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Journal of Child and Family Studies

, Volume 26, Issue 4, pp 977–988 | Cite as

Perceived Parental Hostility and Aggression, and Children’s Psychological Maladjustment, and Negative Personality Dispositions: A Meta-Analysis

Original Paper

Abstract

The purpose of this meta-analysis is to explore relations between children’s perceptions of parental hostility/aggression, and their psychological maladjustment, and negative personality dispositions as postulated in interpersonal acceptance and rejection theory. The meta-analysis was based on 35 studies from 16 countries in four continents involving 13,406 children (52% boys and 48% girls). All studies included in the meta-analysis, used child versions of the Parental Acceptance-Rejection Questionnaire for Mothers and for Fathers (Child PARQ: Mothers and Fathers), as well as the child version of the Personality Assessment Questionnaire (Child PAQ). Results showed that both maternal and paternal hostility/aggression correlated significantly with the psychological maladjustment and with all seven negative personality dispositions, including (1) hostility/aggression, (2) dependence or defensive independence, (3) negative self-esteem, (4) negative self-adequacy, (5) emotional instability, (6) emotional unresponsiveness, and (7) negative worldview of children across ethnicities, cultures, and geographical boundaries. Results further revealed that perceived maternal than paternal hostility/aggression has significantly stronger relations with children’s psychological maladjustment globally.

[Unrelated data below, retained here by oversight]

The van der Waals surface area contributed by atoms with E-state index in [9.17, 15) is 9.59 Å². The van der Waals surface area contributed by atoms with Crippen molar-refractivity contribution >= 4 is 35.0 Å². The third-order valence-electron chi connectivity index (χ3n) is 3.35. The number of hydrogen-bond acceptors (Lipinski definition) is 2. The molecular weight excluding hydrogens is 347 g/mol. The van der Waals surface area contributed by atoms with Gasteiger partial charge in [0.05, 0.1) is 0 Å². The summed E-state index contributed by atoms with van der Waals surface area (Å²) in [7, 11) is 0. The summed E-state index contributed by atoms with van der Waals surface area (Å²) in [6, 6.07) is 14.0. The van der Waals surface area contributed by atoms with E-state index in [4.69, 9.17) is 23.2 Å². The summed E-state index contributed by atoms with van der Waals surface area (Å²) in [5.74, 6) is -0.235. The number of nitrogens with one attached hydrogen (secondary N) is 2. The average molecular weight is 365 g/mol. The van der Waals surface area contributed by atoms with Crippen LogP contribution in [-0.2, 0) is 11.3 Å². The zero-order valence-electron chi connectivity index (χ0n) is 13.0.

Keywords

Parental hostility/aggression Personality dispositions Psychological maladjustment 

Notes

Funding Information

The author received no fund from any source to undertake this study.

Compliance with ethical standards

Conflict of interest

The author declare that he has no competing interests.

Ethical approval

All procedures performed in studies included in this meta-analysis involving human participants were in accordance with the ethical standards of the institutional and/or national research committee, and with 1964 Helsinki declaration and its later amendments or comparable ethical standards.

Informed consent

Informed consent was not needed because this is a secondary analysis of data from original studies.

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Copyright information

© Springer Science+Business Media New York 2016

Authors and Affiliations

  1. 1.Department of Human Development and Family StudiesUniversity of ConnecticutStorrsUSA

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